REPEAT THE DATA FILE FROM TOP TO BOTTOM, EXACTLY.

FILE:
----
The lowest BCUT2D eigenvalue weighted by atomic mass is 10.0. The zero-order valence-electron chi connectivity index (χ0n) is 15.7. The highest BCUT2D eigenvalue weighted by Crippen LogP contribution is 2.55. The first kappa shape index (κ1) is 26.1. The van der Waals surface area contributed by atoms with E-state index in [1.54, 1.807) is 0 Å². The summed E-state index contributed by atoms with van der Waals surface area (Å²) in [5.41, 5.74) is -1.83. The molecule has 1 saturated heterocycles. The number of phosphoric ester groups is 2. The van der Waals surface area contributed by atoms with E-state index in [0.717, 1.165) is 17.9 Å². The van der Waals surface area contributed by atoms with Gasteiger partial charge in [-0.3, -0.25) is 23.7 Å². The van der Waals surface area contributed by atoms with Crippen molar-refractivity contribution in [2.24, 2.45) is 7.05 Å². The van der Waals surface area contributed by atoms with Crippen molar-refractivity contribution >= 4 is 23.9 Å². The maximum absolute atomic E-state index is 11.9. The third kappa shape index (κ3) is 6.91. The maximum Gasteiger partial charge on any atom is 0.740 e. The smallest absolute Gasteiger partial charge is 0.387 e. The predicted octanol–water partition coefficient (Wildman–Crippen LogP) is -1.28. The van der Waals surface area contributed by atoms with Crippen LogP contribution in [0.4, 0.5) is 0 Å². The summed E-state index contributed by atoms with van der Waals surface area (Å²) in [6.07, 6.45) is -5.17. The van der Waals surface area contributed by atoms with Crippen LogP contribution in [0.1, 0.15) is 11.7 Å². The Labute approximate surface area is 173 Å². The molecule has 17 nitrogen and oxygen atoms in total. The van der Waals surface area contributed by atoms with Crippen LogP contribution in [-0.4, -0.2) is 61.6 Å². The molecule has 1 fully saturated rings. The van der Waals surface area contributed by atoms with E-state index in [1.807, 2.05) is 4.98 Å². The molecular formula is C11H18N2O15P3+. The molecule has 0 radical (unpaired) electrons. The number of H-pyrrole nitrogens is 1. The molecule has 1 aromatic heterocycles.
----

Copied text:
The lowest BCUT2D eigenvalue weighted by atomic mass is 10.0. The zero-order valence-electron chi connectivity index (χ0n) is 15.7. The highest BCUT2D eigenvalue weighted by Crippen LogP contribution is 2.55. The first kappa shape index (κ1) is 26.1. The van der Waals surface area contributed by atoms with E-state index in [1.54, 1.807) is 0 Å². The summed E-state index contributed by atoms with van der Waals surface area (Å²) in [5.41, 5.74) is -1.83. The molecule has 1 saturated heterocycles. The number of phosphoric ester groups is 2. The van der Waals surface area contributed by atoms with E-state index in [0.717, 1.165) is 17.9 Å². The van der Waals surface area contributed by atoms with Gasteiger partial charge in [-0.3, -0.25) is 23.7 Å². The van der Waals surface area contributed by atoms with Crippen molar-refractivity contribution in [2.24, 2.45) is 7.05 Å². The van der Waals surface area contributed by atoms with Crippen molar-refractivity contribution >= 4 is 23.9 Å². The maximum absolute atomic E-state index is 11.9. The third kappa shape index (κ3) is 6.91. The maximum Gasteiger partial charge on any atom is 0.740 e. The smallest absolute Gasteiger partial charge is 0.387 e. The predicted octanol–water partition coefficient (Wildman–Crippen LogP) is -1.28. The van der Waals surface area contributed by atoms with Crippen LogP contribution in [0.4, 0.5) is 0 Å². The summed E-state index contributed by atoms with van der Waals surface area (Å²) in [6.07, 6.45) is -5.17. The van der Waals surface area contributed by atoms with Crippen LogP contribution in [0.1, 0.15) is 11.7 Å². The Labute approximate surface area is 173 Å². The molecule has 17 nitrogen and oxygen atoms in total. The van der Waals surface area contributed by atoms with Crippen LogP contribution in [-0.4, -0.2) is 61.6 Å². The molecule has 1 fully saturated rings. The van der Waals surface area contributed by atoms with E-state index in [1.807, 2.05) is 4.98 Å². The molecular formula is C11H18N2O15P3+. The molecule has 0 radical (unpaired) electrons. The number of H-pyrrole nitrogens is 1. The molecule has 1 aromatic heterocycles.